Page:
Aquatic fungi: Forgotten conservation targets
They are always there, dwelling in the water, where they play a key role in food webs, in cycling of nutrients, matter and energy, and water purification. However, as happens with organisms that tend to be inconspicuous and often invisible to the naked eye, society mostly neglects them, and forgets their huge importance in providing support and stability of aquatic ecosystems. What is even more problematic, we also forget that they are exposed to a wide range of threats from human activities. Without proper conservation measures, their populations can decline and go extinct just like all of the other, more conspicuous aquatic organisms, with unforeseen consequences for marine and freshwater ecosystems. This was the object of a study by an international team led by researchers from the Biology Center of the Czech Academy of Sciences, as well as from the Leibniz Institute of Freshwater Ecology and Inland Fisheries (IGB) in Germany, and the University of Coimbra in Portugal.
In their paper, published recently in the journal Frontiers in Ecology and the Environment, the authors have addressed the problem of a lack of attention towards aquatic fungi as potential conservation targets. "So far, IUCN Red List of Threatened Species includes assessments for only a small number of fungi, and all of those assessed also comprise only terrestrial macrofungi," states Mariyana Vatova, one of the lead authors of the study. "What complicates such assessments is that many groups of aquatic fungi are poorly studied, and many species are yet to be discovered and described."
Another problem is that rare studies that were focused on conservation threats to aquatic fungi were almost exclusively limited to risks from the release of fungicides. "However, many other pollutants can affect fungi and their delicate networks, such as pharmaceuticals, metals, microplastics, and nutrient pollution," says Hans-Peter Grossart from IGB, another author of the study. "What is even more worrying is that we know almost nothing about the other threats that they are likely facing. Some of the major threats for aquatic fungi include habitat modification and degradation, biological invasions, and climate change."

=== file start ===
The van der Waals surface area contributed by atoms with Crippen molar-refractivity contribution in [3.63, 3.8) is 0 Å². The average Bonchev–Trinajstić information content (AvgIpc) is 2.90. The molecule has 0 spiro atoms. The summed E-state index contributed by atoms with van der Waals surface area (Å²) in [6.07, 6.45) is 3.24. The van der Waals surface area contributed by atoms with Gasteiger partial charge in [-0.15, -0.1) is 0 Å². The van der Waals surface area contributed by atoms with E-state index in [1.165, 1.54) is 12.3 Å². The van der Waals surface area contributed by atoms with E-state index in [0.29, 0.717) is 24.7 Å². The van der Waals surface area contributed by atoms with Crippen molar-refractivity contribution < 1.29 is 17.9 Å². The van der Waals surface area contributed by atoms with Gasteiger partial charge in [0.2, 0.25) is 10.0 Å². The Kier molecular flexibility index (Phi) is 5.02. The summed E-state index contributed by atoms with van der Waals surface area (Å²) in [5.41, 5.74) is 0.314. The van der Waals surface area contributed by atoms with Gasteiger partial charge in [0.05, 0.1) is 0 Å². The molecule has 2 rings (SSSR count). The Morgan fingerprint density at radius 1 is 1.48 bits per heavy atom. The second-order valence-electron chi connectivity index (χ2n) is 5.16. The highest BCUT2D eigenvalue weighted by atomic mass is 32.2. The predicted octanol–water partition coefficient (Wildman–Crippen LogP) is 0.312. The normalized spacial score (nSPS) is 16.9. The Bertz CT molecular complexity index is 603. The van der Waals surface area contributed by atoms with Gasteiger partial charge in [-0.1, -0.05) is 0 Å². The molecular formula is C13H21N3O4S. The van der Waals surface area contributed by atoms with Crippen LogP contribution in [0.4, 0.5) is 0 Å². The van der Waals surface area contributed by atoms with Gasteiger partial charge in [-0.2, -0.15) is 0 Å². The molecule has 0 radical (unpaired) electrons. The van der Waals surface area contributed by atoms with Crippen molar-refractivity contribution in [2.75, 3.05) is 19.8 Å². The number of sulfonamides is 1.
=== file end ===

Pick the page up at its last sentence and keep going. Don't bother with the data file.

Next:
Fungi declines can lead to a total loss of their key functions in the ecosystem
Such threats can lead not only to species extinctions in aquatic fungal communities, but also to population declines and even to a total loss of their key functions in the ecosystem, which can ultimately produce cascading effects in aquatic food webs. "Unfortunately, due to large gaps in our current knowledge, many such cases are likely to go undetected and remain hidden," explains Ivan Jarić from the Biology Center of the Czech Academy of Sciences. "Such cryptic losses of ecosystem functions can aggravate the situation further, by hindering our ability to implement timely and effective conservation measures."
The study argues that the conservation of aquatic fungi has not received the necessary attention, and that it needs to be urgently recognized as a management priority and incorporated into aquatic conservation frameworks. "All such management efforts should aim to both protect fungal diversity, and to maintain their key ecosystem functions," suggests Susana C. Gonçalves from the University of Coimbra in Portugal, another author of the study, who is also a member of the IUCN SSC Fungal Conservation Committee. "Effective conservation can probably be most effectively achieved through the concept of ecosystem conservation."
Some of the promising management measures suggested in the study include reduction and ban of import of nutrients and contaminants, controlling introduction pathways of aquatic invasive alien species, renaturation of water bodies, restoration of key habitats, maintaining ecologically relevant hydrological regimes, adopting strict policies, and developing and applying new, standardized fungal bioassays. The authors however emphasize that all such measures should be streamlined to considering the particularities of fungi.